Dancehalls in Natchitoches Parish

Comus Club

From “Blanchard Building – Also known as the LaCoste Building, this building was constructed in 1850. The second floor was a dance hall called the Comus Club. The building is one of two in Natchitoches that retains its original carriage drive from the street into the rear courtyard.” Washington Street, Natchitoches

Jungle Bar

Dayna Bowker Lee: “If you’re driving to Natchitoches, there’s (an) old hall still standing on Hwy. 1 not too far south of Cloutierville on the east side of the road. It’s a huge red barn structure. I’m pretty sure I have a photo of it, and I think it was called the Jungle Bar.”

Roque’s Grocery

Dayna Bowker Lee: “Roque’s Grocery, which is a neighborhood grocery, dance hall, and live music venue, is still operational as far as I know – it’s at 235 Carver Avenue in Natchitoches.”

White Elephant

Dayna Bowker Lee: “There were a few halls in Cloutierville. One was the White Elephant near the intersection of Hwy 1 and 495 on the west side of Hwy. 1…”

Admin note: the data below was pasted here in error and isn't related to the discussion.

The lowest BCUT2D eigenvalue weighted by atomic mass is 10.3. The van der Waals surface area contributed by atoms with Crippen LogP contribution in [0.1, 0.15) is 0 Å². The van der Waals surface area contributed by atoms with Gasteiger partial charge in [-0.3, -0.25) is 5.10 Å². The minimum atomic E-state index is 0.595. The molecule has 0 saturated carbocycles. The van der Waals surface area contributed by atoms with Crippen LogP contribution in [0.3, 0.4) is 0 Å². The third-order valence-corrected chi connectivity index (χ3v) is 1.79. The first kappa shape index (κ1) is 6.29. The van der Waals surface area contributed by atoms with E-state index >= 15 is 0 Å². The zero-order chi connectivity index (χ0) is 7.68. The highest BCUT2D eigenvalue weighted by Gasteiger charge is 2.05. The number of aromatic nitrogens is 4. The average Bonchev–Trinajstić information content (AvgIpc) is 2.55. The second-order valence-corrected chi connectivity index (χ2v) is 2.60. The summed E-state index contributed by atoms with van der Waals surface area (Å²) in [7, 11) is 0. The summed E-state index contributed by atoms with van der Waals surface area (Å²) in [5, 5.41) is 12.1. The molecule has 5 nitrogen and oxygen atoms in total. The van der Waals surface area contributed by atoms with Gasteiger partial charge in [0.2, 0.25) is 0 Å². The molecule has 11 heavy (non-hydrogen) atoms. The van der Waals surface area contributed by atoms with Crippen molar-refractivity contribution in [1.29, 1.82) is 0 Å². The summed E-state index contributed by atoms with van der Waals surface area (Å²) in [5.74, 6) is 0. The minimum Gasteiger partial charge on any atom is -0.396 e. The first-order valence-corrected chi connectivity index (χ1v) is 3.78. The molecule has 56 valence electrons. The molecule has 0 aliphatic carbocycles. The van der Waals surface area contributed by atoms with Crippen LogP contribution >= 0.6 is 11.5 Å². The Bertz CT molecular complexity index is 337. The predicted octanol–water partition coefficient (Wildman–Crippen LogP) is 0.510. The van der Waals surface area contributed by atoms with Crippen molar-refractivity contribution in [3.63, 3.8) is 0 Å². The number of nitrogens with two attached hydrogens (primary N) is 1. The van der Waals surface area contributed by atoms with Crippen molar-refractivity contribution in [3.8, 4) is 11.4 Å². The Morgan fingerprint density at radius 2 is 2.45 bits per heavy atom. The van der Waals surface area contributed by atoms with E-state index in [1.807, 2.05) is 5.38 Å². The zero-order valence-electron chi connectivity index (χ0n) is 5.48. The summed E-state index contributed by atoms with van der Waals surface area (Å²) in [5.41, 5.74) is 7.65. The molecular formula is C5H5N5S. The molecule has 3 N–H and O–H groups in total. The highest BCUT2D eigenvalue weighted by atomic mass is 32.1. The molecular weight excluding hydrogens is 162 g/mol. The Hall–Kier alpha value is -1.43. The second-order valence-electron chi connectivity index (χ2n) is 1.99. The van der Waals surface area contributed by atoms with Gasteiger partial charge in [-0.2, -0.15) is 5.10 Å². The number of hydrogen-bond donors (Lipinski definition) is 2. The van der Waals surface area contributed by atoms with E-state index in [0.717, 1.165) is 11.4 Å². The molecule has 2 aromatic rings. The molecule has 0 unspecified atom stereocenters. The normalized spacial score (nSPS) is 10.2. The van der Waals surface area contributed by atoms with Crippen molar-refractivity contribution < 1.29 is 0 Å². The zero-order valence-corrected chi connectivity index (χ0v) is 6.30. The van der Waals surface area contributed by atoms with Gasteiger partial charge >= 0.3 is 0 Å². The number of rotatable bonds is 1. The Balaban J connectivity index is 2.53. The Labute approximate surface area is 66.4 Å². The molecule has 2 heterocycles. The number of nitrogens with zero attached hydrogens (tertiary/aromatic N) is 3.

Kirkland’s Hall

Dayna Bowker Lee: “Across the river (from the area of the Blue Moon) on Hwy. 119 was Kirkland’s Hall, aka, the Friendly Escape. It stood until the 1990s when it collapsed – it was not too far south from Frenchie’s…”

Blue Moon

Dayna Bowker Lee: “Just down from Wood’s (Hall) on the same side of the river, Hwy. 484, was the Blue Moon on the Roque Brother’s property, across from the store.”

Wood’s Hall- The Friendly Place

Dayna Bowker Lee: “On Hwy. 484- Also known as “Friendly Place”” From : “Although it is no longer in operation, Wood’s Hall was the most successful Creole juke joint on the river. At various times, there were at least ten ‘halls’ in operation along Cane River. Before Wood’s Hall close ...[Read More]

Fiesta Club

From “(A) popular club in Natchitoches Parish that offered African Americans opportunities for recreation and entertainment they could not enjoy at other local venues (was) the Fiesta Club…The Fiesta Club was the place to be on Sunday afternoons where the activi ...[Read More]

Moonlight Inn

From “In the early 1950s, Herman White on guitar and his brother who had taken up fiddle began playing country music shows at theaters and schools. Gradually, the band grew to an eight-piece band known as the Louisiana Ramblers and played area clubs such as the Moonlight Inn at Marthaville.”